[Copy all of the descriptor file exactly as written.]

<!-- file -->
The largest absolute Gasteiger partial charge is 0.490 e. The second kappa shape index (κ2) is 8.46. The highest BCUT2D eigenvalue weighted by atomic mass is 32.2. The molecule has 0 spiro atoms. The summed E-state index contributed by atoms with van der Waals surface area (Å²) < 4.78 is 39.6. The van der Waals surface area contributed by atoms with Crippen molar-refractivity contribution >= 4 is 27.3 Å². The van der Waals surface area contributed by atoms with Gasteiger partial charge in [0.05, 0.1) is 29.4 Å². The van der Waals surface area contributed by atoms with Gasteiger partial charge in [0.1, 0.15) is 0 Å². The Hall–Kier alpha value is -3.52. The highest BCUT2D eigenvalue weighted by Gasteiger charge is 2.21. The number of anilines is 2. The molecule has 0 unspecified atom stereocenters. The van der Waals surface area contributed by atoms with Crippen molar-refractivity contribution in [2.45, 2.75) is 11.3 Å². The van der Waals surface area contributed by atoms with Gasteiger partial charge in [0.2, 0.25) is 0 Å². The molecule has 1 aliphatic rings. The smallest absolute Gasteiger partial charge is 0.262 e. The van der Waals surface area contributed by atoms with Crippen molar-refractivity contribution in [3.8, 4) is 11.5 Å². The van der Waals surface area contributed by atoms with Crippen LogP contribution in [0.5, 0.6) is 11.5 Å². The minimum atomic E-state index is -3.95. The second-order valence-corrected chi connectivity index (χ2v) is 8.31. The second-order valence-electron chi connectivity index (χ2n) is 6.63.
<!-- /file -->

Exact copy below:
The largest absolute Gasteiger partial charge is 0.490 e. The second kappa shape index (κ2) is 8.46. The highest BCUT2D eigenvalue weighted by atomic mass is 32.2. The molecule has 0 spiro atoms. The summed E-state index contributed by atoms with van der Waals surface area (Å²) < 4.78 is 39.6. The van der Waals surface area contributed by atoms with Crippen molar-refractivity contribution >= 4 is 27.3 Å². The van der Waals surface area contributed by atoms with Gasteiger partial charge in [0.05, 0.1) is 29.4 Å². The van der Waals surface area contributed by atoms with Gasteiger partial charge in [0.1, 0.15) is 0 Å². The Hall–Kier alpha value is -3.52. The highest BCUT2D eigenvalue weighted by Gasteiger charge is 2.21. The number of anilines is 2. The molecule has 0 unspecified atom stereocenters. The van der Waals surface area contributed by atoms with Crippen molar-refractivity contribution in [2.45, 2.75) is 11.3 Å². The van der Waals surface area contributed by atoms with Gasteiger partial charge in [0.2, 0.25) is 0 Å². The molecule has 1 aliphatic rings. The smallest absolute Gasteiger partial charge is 0.262 e. The van der Waals surface area contributed by atoms with Crippen molar-refractivity contribution in [3.8, 4) is 11.5 Å². The van der Waals surface area contributed by atoms with Crippen LogP contribution in [0.5, 0.6) is 11.5 Å². The minimum atomic E-state index is -3.95. The second-order valence-corrected chi connectivity index (χ2v) is 8.31. The second-order valence-electron chi connectivity index (χ2n) is 6.63.